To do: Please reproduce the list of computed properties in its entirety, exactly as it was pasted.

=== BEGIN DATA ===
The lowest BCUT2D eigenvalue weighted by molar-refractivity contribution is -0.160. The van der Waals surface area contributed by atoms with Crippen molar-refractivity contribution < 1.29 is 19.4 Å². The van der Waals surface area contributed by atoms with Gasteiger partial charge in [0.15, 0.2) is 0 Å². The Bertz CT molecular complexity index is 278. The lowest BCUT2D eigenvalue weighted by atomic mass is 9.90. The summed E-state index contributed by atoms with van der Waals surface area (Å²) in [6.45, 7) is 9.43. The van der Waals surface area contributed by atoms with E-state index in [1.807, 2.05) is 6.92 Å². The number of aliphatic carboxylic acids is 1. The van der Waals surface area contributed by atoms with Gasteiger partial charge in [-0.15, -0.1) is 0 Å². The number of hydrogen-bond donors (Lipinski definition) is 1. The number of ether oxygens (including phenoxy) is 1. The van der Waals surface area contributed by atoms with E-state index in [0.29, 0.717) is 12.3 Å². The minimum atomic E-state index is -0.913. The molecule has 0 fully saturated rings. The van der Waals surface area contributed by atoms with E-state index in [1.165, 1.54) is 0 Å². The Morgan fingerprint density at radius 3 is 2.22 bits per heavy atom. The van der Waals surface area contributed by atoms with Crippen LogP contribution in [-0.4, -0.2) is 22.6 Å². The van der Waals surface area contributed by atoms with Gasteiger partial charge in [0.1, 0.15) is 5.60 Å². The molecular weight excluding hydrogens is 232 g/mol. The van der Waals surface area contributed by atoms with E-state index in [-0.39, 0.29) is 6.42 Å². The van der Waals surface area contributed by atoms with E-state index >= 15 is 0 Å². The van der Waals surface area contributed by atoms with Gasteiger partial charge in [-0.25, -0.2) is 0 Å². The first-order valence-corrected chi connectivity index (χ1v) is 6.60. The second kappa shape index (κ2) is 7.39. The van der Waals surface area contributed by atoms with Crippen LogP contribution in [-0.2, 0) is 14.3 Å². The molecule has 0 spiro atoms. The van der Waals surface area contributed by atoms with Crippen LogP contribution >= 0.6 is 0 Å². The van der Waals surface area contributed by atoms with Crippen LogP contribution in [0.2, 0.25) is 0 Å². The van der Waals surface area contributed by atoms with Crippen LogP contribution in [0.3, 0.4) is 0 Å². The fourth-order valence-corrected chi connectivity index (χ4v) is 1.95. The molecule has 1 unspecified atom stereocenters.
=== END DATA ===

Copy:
The lowest BCUT2D eigenvalue weighted by molar-refractivity contribution is -0.160. The van der Waals surface area contributed by atoms with Crippen molar-refractivity contribution < 1.29 is 19.4 Å². The van der Waals surface area contributed by atoms with Gasteiger partial charge in [0.15, 0.2) is 0 Å². The Bertz CT molecular complexity index is 278. The lowest BCUT2D eigenvalue weighted by atomic mass is 9.90. The summed E-state index contributed by atoms with van der Waals surface area (Å²) in [6.45, 7) is 9.43. The van der Waals surface area contributed by atoms with E-state index in [1.807, 2.05) is 6.92 Å². The number of aliphatic carboxylic acids is 1. The van der Waals surface area contributed by atoms with Gasteiger partial charge in [-0.15, -0.1) is 0 Å². The number of hydrogen-bond donors (Lipinski definition) is 1. The number of ether oxygens (including phenoxy) is 1. The van der Waals surface area contributed by atoms with E-state index in [0.29, 0.717) is 12.3 Å². The minimum atomic E-state index is -0.913. The molecule has 0 fully saturated rings. The van der Waals surface area contributed by atoms with E-state index in [1.165, 1.54) is 0 Å². The Morgan fingerprint density at radius 3 is 2.22 bits per heavy atom. The van der Waals surface area contributed by atoms with Crippen LogP contribution in [-0.4, -0.2) is 22.6 Å². The van der Waals surface area contributed by atoms with Gasteiger partial charge in [0.1, 0.15) is 5.60 Å². The molecular weight excluding hydrogens is 232 g/mol. The van der Waals surface area contributed by atoms with E-state index in [-0.39, 0.29) is 6.42 Å². The van der Waals surface area contributed by atoms with E-state index >= 15 is 0 Å². The van der Waals surface area contributed by atoms with Gasteiger partial charge in [-0.25, -0.2) is 0 Å². The first-order valence-corrected chi connectivity index (χ1v) is 6.60. The second kappa shape index (κ2) is 7.39. The van der Waals surface area contributed by atoms with Crippen LogP contribution in [-0.2, 0) is 14.3 Å². The molecule has 0 spiro atoms. The van der Waals surface area contributed by atoms with Crippen LogP contribution >= 0.6 is 0 Å². The van der Waals surface area contributed by atoms with Crippen LogP contribution in [0.2, 0.25) is 0 Å². The van der Waals surface area contributed by atoms with Crippen LogP contribution in [0.3, 0.4) is 0 Å². The fourth-order valence-corrected chi connectivity index (χ4v) is 1.95. The molecule has 1 unspecified atom stereocenters.